What Paul Revere Knew About Actionable Data

Jan 28, 2014
Individual bits of data that sparks change, or forces a decision is data made actionable.

As a business buzzword, “Big Data ” gets a lot of attention. But when it comes to helping people make the right choices for improved health, it’s not the amount of data that matters.

A single data point that sparks change or forces a decision – in other words, data that is made actionable – is one of our most powerful tools in driving better decisions among patients, physicians and payers. Though it may seem counter-intuitive to say that one bit is more useful than many, it’s a lesson we all learned in grade school.

Think Back to the Story of Paul Revere

It was April of 1775 and British Army officer Lt. Col. Francis Smith was preparing to march on Lexington and Concord. The American revolutionaries were expecting an attack, but didn’t know how Smith’s troops would approach – on foot or in boats. So Revere arranged for a signal to be made at the Old North Church. I’m sure many of us remember the code “One if by land, and two if by sea,” used by Revere’s men to signal the path of the British by hanging one lantern or two from the church steeple.

The difference between one lamp in the Old North Church or two is precisely one bit of information. But it was just that one bit that led to immediate action by the patriots and determined the outcome of the battle.

At Express Scripts we use advanced computer analytics to sift through 15 petabytes of data, drawn from processing more than 1.3 billion prescriptions a year, to find those nuggets that are actionable. For example:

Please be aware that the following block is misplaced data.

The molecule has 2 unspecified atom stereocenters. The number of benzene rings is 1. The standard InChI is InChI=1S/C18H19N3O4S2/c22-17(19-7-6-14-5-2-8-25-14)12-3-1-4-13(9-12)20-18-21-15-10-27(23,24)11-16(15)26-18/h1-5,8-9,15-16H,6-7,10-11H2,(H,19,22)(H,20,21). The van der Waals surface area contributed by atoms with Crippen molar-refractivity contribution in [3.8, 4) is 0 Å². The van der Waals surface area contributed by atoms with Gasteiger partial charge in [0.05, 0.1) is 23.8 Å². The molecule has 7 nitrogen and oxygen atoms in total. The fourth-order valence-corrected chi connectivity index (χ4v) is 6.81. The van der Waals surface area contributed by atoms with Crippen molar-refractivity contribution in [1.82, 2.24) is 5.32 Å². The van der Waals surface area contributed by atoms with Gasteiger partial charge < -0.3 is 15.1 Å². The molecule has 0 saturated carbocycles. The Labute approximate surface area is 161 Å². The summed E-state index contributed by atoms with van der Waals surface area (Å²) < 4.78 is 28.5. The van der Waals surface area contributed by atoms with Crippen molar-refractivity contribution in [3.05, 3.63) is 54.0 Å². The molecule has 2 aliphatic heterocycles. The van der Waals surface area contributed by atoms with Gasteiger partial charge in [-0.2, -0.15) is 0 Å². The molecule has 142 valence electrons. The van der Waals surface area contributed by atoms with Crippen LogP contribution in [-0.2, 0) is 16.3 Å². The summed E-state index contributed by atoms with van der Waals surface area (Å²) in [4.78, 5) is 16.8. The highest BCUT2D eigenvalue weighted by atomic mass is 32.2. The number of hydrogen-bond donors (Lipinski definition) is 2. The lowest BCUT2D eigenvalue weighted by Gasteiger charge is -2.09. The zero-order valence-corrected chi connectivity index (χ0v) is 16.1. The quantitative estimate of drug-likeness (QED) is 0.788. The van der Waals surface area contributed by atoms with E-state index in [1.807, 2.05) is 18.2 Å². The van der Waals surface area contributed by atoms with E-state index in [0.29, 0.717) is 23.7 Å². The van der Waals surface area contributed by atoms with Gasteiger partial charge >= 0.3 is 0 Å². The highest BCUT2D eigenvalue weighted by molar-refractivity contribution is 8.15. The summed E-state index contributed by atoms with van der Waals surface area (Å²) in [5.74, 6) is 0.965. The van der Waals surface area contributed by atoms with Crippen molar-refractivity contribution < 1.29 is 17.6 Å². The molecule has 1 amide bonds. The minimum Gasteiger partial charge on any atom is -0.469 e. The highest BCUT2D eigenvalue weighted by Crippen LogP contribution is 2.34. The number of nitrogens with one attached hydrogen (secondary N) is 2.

ScreenRx weighs dozens of factors – ranging from a patient’s age, geography and marital status, to his prior prescription records and physician's profile – to determine with 94% accuracy whether that patient will take his medication as prescribed. By comparison when asked, patients themselves correctly predict their own future nonadherence just 10% of the time. Knowing in advance which patients are likely to become nonadherent allows us to intervene in ways that can help them stay on track and have a better health outcome.

ExpressPAth is an online portal that flags for physicians the single nuggets of data, pulled from a vast database of drug information, that help make the best, most cost-effective and safest prescribing decisions. At the moment she’s writing a prescription, a physician can see, for example, whether a medication has been tagged with a “black box” health warning, or if it will negatively interact with something else the patient is taking.

In our member call centers, we use speech analytics software to mine a continuously updating database of 2 million call recordings to spot individual words or phrases that signal the need for action. An unexpected uptick in calls about a particular medication or concern can help us spot and address trends as soon as possible.

Although it’s true that big data is the foundation for all of these solutions, they only come to life when that information is boiled down, analyzed and made actionable. Together with our expertise in consumer behavior and clinical care, using actionable data helps us make a positive difference in members’ health and drive waste out of healthcare.




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